OBAMA: This is a time of war, yet, these Americans did not die on a foreign field of battle. They were killed here on American soil in the heart of this great state, in the heart of this great American community.

This is the fact that makes the tragedy even more painful, even more incomprehensible.

For those families who have lost a loved one, no words can fill the void that's been left. We knew these men and women as soldiers and caregivers. You knew them as mothers and fathers; sons and daughters; sisters and brothers.

But here is what you must also know: Your loved ones endure through the life of our nation. Their memory will be honored in the places they lived and by the people they touched. Their life's work is our security, and the freedom that we too all often take for granted.

Every evening that the sun sets on a tranquil town; every dawn that a flag is unfurled, every moment that an American enjoys life, liberty and the pursuit of happiness, that is their legacy.


BLITZER: Their legacies, unfortunately, were set in motion by a gunman's rage. For that, the president saved some of his toughest words.

(BEGIN VIDEO CLIP) OBAMA: It may be hard to comprehend the twisted logic that led to this tragedy. But this much we do know -- no faith justifies these murderous and craven acts. No just and loving God looks upon them with favor. For what he has done, we know that the killer will be met with justice -- in this world and the next.

These are trying times for our country. In Afghanistan and Pakistan, the same extremists who killed nearly 3,000 Americans continue to endanger America, our allies, and innocent Afghans and Pakistanis.

In Iraq, we are working to bring a war to a successful end, as there are still those who would deny the Iraqi people the future that Americans and Iraqis have sacrificed so much for.

As we face these challenges, the stories of those at Fort Hood reaffirm the core values that we are fighting for and the strength that we must draw upon. Theirs are tales of American men and women answering an extraordinary call -- the call to serve their comrades, their communities, and their country.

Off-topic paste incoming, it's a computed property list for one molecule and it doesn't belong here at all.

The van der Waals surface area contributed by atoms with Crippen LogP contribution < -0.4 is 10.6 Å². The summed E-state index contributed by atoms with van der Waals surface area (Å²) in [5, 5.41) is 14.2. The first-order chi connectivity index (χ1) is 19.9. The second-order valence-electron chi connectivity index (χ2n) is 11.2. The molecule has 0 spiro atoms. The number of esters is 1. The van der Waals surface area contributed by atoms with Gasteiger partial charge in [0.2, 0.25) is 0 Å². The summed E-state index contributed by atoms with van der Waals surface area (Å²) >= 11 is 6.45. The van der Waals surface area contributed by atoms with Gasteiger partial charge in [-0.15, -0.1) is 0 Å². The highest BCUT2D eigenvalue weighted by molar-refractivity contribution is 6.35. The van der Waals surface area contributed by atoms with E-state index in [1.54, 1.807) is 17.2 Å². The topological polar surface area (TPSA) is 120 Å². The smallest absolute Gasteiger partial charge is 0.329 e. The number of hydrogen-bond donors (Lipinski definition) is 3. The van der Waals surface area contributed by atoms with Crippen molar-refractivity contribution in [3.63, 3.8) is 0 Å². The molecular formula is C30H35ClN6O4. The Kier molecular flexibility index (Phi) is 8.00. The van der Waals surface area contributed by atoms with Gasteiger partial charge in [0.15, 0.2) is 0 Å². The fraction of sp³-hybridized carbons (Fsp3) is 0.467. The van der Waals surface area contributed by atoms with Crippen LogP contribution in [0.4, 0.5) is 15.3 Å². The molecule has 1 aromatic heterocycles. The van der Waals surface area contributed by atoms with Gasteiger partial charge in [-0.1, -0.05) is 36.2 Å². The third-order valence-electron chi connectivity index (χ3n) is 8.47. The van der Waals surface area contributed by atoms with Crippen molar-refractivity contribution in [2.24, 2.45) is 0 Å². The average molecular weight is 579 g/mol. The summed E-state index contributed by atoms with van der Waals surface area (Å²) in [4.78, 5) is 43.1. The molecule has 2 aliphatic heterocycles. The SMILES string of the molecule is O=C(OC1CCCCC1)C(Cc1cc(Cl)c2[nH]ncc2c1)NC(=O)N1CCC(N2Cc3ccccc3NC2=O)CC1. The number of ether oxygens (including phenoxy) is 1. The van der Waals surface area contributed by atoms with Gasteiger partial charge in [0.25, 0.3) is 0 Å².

In an age of selfishness, they embody responsibility. In an era of division, they call upon us to come together. In a time of cynicism, they remind us of who we are as Americans.

We are a nation that endures because of the courage of those who defend it. We saw that valor in those who braved bullets here at Fort Hood, just as surely as we see it in those who signed up knowing they would serve in harm's way.

We are a nation of laws whose commitment to justice is so enduring that we would treat a gunman and give him due process, just as surely as we will see that he pays for his crimes.

We are a nation that guarantees the freedom to worship as one chooses. And instead of claiming God for our side, we remember Lincoln's words, and always pray to be on the side of God.


BLITZER: Quoting a former president was just one way President Obama honored those who served, who have served and who have fallen.


OBAMA: Here at Fort Hood, we pay tribute to 13 men and women who were not able to escape the horror of war, even in the comfort of home. Later today, at Fort Lewis, one community will gather to remember so many in one Stryker brigade who have fallen in Afghanistan.

Long after they are laid to rest, when the fighting has finished, and our nation has endured, when today's service men and women are veterans and their children have grown, it will be said that this generation believed under the most trying of tests, believed in perseverance, not just when it was easy, but when it was hard, and that they paid the price and bore the burden to secure this nation, and stood up for the values that live in the hearts of all free peoples.

So, we say goodbye to those who now belong to eternity. We press ahead in pursuit of the peace that guided their service.

May God bless the memory of those that we have lost. And may God bless the United States of America.


BLITZER: And later this hour, we will pay tribute to those 13 Americans who were so brutally killed last Thursday. And we will share some thoughts on each one. That's coming up later this hour.

It was the primary topic during Wall Street's fiscal meltdown. Why weren't these high-flying institutions better regulated? After all this time, we seem no closer to real reform. Has it all just been forgotten? Or have special interests killed any real chance of regulation?

Stay with us. You're in THE SITUATION ROOM.



BLITZER: In times of tragedy, presidents try to find the words where there are no words. And it's not easy, even with speechwriters -- just ahead, President Obama and the challenge of being the nation's mourner in chief.


BLITZER: We will get to Candy Crowley and President Obama's moving words today at that memorial service at Fort Hood, Texas. Stand by for that.

But let's turn to the fight for health care right now. It's unfolding on Capitol Hill. Democrats worry if fellow Democrats will support it, so leaders are bringing in the political big guns. One of the biggest, Bill Clinton, the last president to push for universal coverage, he spoke today to Democratic senators behind closed doors about what's at stake if they don't pass health reform.